The third marker that we see in this passage is that Paul and Barnabas gave effort to convince people – to turn people's minds. Verse 1 says, "and so spoke that a great multitude both of the Jews and of the Greeks believed." The NASB translates it as, "spoke in such a manner that a great multitude believed." The idea is that the way they spoke made a difference. They sought to speak convincingly, which is just another way of saying that they didn't make people turn of their minds when they became Christians. They reasoned with them. Elsewhere in the New Testament it speaks of Paul dialoguing with, arguing with, persuading, reasoning and convincing. That is just another indicator that Christianity was intended to be a rational religion, not an irrational one. Increasingly Christianity is heading in an irrational direction. Let me give you a quote from an evangelical church website said,

"we can no longer afford to lead with formulations [formulations are things like catechisms, confessions, systematic theologies, doctrinal statements, etc.]. people today are moved by their "experiences" of faith much more than by rational arguments or doctrines about faith…"[3] Can you see the abandonment of the intellectual and of the verbal?

Dan Kimball, an emergent church pastor, said,

"Modern thinkers want things orderly and systematic because they learn in a logical and progressive manner. They prefer, generally, to sit and listen. Emerging post-Christian generations, on the other hand, long to experience a transcendent God during a worship gathering rather than simply learn about him."[4]

Now, I have no problem with experience. I have had many wonderful experiences with God. But these people are not talking about experience built on the foundation of doctrine and judged by the Word. No. This is a wholesale move away from rational discourse and into emotive discourse in our generation. And evangelicals are buying it up like crazy. And again let me stress that I'm not against emotions. You've heard me preach on the importance of our emotions. But without the foundations that these apostles laid down, emotions become unanchored and easily manipulated.

They addressed the minds - "minds" (v. 2)

Another thing that we see in this passage is that Paul and the Judaisers addressed the minds of these people. It wasn't emotional manipulation. The Judaizers on the other hand did seek to use emotional manipulation. You can see that in the first words of verse 2: "But the unbelieving Jews stirred up the Gentiles …" That's an emotional connotation – they were arousing their passions. But they too recognized that if they were going to compete, they had to capture the minds. And so it goes on to say, "and poisoned their minds against the brethren." This is ultimately a battle for the minds and souls of people. And there are many ways that people's minds can be poisoned. It's not always through the use of passions, as here.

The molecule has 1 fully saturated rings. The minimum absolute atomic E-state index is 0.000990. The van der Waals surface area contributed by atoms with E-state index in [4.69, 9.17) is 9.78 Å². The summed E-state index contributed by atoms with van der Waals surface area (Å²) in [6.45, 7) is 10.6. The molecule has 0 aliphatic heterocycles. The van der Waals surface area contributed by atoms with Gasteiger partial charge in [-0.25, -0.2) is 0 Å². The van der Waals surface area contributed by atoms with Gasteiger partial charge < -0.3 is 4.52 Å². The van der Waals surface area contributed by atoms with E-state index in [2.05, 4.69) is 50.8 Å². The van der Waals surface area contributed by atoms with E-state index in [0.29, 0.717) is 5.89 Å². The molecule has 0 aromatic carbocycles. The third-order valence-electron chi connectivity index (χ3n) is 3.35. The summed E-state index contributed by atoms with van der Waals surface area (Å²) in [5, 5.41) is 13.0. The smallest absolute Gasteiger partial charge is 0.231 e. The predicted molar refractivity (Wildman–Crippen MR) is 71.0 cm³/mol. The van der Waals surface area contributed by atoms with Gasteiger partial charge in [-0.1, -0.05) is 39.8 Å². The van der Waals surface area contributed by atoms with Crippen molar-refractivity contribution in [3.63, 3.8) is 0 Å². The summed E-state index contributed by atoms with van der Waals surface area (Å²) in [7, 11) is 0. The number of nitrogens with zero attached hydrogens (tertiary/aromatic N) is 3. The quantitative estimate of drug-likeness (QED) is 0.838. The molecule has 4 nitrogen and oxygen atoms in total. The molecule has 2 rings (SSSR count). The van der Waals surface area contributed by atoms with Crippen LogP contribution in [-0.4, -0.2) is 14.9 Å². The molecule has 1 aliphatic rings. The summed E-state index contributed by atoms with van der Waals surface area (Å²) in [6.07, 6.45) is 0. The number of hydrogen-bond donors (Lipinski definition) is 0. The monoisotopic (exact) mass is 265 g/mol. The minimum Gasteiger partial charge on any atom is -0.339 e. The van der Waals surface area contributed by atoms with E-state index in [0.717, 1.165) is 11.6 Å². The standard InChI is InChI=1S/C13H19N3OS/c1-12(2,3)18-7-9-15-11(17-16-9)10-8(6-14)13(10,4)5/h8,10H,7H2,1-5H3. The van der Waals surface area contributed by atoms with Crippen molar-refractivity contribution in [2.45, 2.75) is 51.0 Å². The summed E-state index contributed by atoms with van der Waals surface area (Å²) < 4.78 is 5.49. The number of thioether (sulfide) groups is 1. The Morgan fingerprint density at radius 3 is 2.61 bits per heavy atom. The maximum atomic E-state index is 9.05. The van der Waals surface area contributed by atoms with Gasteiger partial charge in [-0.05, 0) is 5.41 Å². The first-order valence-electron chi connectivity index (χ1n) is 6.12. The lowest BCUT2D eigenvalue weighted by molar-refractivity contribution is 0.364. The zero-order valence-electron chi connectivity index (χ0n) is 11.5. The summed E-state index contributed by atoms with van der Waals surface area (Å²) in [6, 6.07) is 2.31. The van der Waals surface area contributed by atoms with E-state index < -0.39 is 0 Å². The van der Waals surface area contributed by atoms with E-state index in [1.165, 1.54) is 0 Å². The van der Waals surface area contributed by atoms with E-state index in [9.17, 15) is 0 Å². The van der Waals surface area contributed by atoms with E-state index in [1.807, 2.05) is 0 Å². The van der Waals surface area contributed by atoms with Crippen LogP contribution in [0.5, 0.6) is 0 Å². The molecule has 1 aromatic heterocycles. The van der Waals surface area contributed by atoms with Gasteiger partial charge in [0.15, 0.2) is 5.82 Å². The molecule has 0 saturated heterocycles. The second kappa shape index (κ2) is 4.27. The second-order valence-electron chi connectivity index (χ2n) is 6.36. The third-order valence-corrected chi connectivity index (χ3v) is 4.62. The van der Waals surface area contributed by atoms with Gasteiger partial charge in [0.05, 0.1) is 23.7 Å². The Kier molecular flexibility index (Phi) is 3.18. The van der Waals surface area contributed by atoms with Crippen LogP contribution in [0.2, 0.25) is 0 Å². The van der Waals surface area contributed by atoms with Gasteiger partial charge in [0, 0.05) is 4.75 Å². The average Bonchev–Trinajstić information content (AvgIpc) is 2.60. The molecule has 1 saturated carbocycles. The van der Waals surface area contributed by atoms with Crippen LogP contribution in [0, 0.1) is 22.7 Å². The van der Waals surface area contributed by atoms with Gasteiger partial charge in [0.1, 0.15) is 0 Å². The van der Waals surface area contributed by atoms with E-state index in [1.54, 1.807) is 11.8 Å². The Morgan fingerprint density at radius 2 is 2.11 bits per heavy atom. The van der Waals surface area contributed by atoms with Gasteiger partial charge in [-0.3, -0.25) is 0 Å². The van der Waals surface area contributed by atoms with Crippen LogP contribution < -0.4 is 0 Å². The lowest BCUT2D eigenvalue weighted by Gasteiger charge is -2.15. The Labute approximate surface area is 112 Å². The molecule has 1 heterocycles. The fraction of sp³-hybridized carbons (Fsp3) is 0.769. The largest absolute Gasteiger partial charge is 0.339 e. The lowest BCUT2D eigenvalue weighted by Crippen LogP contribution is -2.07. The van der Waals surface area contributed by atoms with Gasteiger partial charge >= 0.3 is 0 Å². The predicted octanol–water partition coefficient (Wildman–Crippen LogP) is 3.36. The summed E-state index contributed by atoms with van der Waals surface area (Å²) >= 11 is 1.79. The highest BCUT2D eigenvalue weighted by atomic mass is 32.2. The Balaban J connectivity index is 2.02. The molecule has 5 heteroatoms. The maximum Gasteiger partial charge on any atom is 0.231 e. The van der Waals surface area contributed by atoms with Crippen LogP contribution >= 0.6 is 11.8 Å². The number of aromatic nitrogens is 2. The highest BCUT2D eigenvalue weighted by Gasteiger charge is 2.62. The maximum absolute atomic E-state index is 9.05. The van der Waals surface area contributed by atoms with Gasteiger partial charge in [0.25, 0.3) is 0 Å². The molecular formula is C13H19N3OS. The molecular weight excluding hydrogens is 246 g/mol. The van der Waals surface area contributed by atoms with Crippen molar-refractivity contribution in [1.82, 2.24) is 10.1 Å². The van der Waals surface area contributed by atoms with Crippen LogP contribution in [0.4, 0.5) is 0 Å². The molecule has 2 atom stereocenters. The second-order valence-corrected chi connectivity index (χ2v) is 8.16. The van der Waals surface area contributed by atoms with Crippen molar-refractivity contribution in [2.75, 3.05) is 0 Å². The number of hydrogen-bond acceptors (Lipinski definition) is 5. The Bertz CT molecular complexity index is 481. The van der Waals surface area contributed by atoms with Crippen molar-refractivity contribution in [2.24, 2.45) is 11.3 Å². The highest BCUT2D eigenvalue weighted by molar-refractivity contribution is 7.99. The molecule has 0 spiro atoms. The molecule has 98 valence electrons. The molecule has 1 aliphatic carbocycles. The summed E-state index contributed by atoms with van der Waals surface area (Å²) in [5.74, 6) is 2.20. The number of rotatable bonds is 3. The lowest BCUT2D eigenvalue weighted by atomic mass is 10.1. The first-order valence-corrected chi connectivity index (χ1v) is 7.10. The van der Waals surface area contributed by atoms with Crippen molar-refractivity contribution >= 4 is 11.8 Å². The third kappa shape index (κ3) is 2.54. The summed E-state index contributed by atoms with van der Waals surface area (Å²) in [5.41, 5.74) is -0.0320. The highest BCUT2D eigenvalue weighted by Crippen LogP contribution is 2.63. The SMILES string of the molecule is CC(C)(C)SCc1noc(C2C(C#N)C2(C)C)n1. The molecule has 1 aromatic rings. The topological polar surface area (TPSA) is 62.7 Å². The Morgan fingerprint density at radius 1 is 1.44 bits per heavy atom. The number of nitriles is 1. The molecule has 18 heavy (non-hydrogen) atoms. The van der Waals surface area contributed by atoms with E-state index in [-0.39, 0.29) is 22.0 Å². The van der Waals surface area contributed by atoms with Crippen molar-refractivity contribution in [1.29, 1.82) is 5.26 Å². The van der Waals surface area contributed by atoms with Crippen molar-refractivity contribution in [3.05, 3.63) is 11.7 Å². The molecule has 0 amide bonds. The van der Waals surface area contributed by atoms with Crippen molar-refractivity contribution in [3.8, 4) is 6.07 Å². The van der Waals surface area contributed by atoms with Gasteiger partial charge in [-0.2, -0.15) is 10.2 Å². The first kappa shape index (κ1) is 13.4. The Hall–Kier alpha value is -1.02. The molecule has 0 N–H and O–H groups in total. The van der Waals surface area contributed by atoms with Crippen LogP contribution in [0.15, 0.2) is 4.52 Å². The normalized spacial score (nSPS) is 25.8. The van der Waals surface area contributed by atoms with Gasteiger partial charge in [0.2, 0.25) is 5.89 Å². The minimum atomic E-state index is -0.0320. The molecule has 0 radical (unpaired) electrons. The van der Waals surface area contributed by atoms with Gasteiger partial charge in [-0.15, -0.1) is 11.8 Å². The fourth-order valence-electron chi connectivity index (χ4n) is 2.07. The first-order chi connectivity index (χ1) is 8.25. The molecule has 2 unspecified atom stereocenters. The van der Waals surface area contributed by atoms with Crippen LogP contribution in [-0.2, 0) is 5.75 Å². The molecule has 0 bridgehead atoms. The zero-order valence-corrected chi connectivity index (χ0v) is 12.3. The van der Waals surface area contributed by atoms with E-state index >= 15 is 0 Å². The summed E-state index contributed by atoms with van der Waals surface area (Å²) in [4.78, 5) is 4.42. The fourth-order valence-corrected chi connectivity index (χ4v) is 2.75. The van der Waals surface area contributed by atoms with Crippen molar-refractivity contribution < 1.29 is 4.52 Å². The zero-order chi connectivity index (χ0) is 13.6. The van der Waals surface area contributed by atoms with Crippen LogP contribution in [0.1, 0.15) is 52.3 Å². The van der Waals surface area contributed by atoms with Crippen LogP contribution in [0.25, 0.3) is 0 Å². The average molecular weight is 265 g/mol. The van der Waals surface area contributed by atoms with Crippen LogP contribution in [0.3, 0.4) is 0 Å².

One church pastor, Spencer Burke, said, "A move away from intellectual Christianity is essential. We must move to the mystical."[5] [The contemplative movement has moved many evangelicals to be mystics.]

Another emergent leader said,

"propositional truth is out and mysticism is in. [The boldness of these guys just takes my breath away. So he says, "propositional truth is out and mysticism is in] People are not necessarily put off by a religion that does not ‘make sense' – they are more concerned with whether a religion can bring them into contact with God."[6]

Can you see the danger there? He is saying that addressing the minds and making sense is no longer important to him. What is important is experience.

They were courageous - "bold words" (Greek of v. 3)

Another indicator that Paul's message was not a man-centered message is that it took courage to speak. That is implied in verse 3 where it says, "speaking boldly" or as the Greek could be rendered, "bold words." That is indicating that they spoke the kind of words that took boldness or courage to speak. We need courageous men who will stand against the world with their message just as Athanasius did, and like the Reformers Luther, Calvin and Zwingli did. The modern message of the church with no "H-E-double-hockey sticks" does not take boldness. It's an accommodation to the world. If we really take seriously the Bible's words, we will find them to be so antithetical to the world that it will require boldness to say them. Do we have the boldness, or are we apologetic about the Gospel and the rest of the Scriptrues?

They appealed to an authority beyond our minds - "[God] was bearing witness to the word" (v. 3)

The last thing that I wanted to mention under Roman numeral II, point A is that they appealed to an authority beyond their own minds. It speaks of the "Lord, who was bearing witness to the word of His grace…" The ultimate proposition that both God and the apostles pointed to was the Bible as the Word of God. Paul and Barnabas did not present themselves as the final authority. And God was not bearing witness to them. He was bearing witness to His own word. Even the miracles weren't the final authority. They all pointed to the Scripture as the final authority.